Libya (GPS: 25 00 N, 17 00 E) located in Northern Africa, bordering the Mediterranean Sea, between Egypt, Tunisia, and Algeria. The country’s area measurements are total: 1,759,540 sq km; land: 1,759,540 sq km, water: 0 sq km. This sovereign state is about 2.5 times the size of Texas, slightly larger than Alaska. The total irrigated land is 4,700 sq km (2012).
One of Libya’s important features: More than 90% of the country is desert or semidesert. The volcano Waw an Namus lies in south-central Libya in the middle of the Sahara. The caldera is an oasis – the name means “oasis of mosquitoes” – containing several small lakes surrounded by vegetation and hosting various insects and a broad diversity of birds.
It’s significant, and at the same time, the principal city, Tripoli’s GPS coordinates are 32 53 N 13 10 E. Tripoli’s local time is 7 hours ahead of Washington DC during Standard Time. The capital’s time difference: UTC+2.
The Italians supplanted the Ottoman Turks in Tripoli in 1911 and did not relinquish their hold until 1943 when they were defeated in World War II. Libya then passed to UN administration and achieved independence in 1951. Following a 1969 military coup, Col. Muammar al-QADHAFI assumed leadership and began to espouse his political system at home, a combination of socialism and Islam. During the 1970s, QADHAFI used oil revenues to promote his ideology outside Libya, supporting subversive and terrorist activities that included the downing of two airliners – one over Scotland, another in Northern Africa – and a discotheque bombing in Berlin.
UN sanctions in 1992 isolated QADHAFI politically and economically following the attacks; sanctions were lifted in 2003 following Libyan acceptance of responsibility for the bombings and agreement to claimant compensation. QADHAFI also agreed to end Libya’s program to develop weapons of mass destruction, and he made significant strides in normalizing relations with Western nations. The unrest that began in several Middle Eastern and North African countries in late 2010 erupted in Libyan cities in early 2011. QADHAFI’s brutal crackdown on protesters spawned a civil war that triggered UN authorization of air and naval intervention by the international community. After months of seesaw fighting between government and opposition forces, the QADHAFI regime was toppled in mid-2011 and replaced by a transitional government known as the National Transitional Council (NTC). In 2012, the NTC handed power to an elected parliament, the General National Congress (GNC). Voters chose a new parliament to replace the GNC in June 2014 – the House of Representatives (HoR), which relocated to Tobruk’s eastern city after fighting broke out in Tripoli and Benghazi in July 2014. In December 2015, the UN-brokered an agreement among a broad array of Libyan political parties and social groups – known as the Libyan Political Agreement (LPA). Members of the Libyan Political Dialogue, including the HoR and GNC representatives, signed the LPA in December 2015. The LPA called for forming an interim Government of National Accord or GNA, with a nine-member Presidency Council, the HoR, and an advisory High Council of State that most ex-GNC members joined. The LPA’s roadmap for a transition to a new constitution and the elected government was subsequently endorsed by UN Security Council Resolution 2259, which also called upon member states to cease official contact with parallel institutions.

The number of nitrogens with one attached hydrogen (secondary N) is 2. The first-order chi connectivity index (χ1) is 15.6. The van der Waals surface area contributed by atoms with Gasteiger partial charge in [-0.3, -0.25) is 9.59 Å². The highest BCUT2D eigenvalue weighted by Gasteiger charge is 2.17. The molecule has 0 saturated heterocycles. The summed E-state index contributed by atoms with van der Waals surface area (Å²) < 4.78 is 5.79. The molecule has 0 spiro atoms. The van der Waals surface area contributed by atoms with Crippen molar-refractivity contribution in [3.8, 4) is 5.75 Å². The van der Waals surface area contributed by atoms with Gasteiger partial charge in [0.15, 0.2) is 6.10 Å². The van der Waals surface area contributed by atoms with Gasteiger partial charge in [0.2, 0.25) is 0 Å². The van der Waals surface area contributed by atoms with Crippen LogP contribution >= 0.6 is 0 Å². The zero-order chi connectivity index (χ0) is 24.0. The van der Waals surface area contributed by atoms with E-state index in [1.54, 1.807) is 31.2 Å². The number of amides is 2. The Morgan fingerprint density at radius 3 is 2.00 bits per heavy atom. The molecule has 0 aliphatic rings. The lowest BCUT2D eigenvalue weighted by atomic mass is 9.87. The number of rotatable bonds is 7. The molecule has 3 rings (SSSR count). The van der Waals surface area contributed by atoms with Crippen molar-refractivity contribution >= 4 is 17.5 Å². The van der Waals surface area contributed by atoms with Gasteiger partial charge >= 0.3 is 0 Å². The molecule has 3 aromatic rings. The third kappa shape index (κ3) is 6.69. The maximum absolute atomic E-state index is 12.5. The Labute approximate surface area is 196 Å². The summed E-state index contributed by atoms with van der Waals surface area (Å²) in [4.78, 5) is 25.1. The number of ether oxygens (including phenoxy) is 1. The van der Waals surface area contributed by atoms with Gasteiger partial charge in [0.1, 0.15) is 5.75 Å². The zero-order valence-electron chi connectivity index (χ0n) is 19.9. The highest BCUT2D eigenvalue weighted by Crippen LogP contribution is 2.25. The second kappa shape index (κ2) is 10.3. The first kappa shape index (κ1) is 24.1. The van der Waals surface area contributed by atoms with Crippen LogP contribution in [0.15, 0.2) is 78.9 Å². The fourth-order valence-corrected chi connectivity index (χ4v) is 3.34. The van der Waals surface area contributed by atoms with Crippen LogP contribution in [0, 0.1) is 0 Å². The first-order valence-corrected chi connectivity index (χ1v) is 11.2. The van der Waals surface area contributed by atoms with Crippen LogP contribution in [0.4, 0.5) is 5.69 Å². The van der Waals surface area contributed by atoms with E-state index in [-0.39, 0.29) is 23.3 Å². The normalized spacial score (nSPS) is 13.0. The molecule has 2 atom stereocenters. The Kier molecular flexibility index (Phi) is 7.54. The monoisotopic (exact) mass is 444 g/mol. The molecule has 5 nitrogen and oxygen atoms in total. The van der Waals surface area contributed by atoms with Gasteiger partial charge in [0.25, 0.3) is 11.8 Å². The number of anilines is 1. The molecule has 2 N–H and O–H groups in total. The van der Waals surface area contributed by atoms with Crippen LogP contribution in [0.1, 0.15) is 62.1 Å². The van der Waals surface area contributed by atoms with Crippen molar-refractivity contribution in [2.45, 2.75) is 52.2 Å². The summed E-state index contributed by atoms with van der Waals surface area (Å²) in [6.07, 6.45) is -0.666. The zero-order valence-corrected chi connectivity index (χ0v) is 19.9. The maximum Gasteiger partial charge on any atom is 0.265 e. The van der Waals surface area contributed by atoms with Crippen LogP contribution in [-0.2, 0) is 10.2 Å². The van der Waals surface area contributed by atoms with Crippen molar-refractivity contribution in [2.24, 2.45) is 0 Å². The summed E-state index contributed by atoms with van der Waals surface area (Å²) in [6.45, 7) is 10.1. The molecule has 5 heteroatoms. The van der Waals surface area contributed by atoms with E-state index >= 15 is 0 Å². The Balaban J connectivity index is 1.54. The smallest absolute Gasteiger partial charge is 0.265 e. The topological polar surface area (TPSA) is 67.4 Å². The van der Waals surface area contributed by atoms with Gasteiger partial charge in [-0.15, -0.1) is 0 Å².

In January 2016, the HoR voted to approve the LPA, including the Presidency Council, while voting against a controversial provision on security leadership positions and the Presidency Council’s proposed ministers’ proposed cabinet. In March 2016, the GNA Presidency Council seated itself in Tripoli. In 2016, the GNA announced a slate of ministers who operated in an acting capacity, but the HoR did not endorse the ministerial list. The HoR and defunct-GNC-affiliated political hardliners continued to oppose the GNA and hamper the LPA’s implementation. In September 2017, UN Special Representative Ghassan SALAME announced a new roadmap for national political reconciliation. SALAME’s plan called for amendments to the LPA, a national conference of Libyan leaders, and a constitutional referendum and general elections. In November 2018, the international partners supported SALAME’s recalibrated Action Plan for Libya to break the political deadlock by holding a National Conference in Libya in 2019 on a timeline for a political transition. The National Conference was delayed following the parties’ failure to implement an agreement mediated by SALAME in Abu Dhabi on February 27. The subsequent military action by Khalifa HAFTAR’s Libyan National Army against GNA forces in Tripoli that began in April 2019.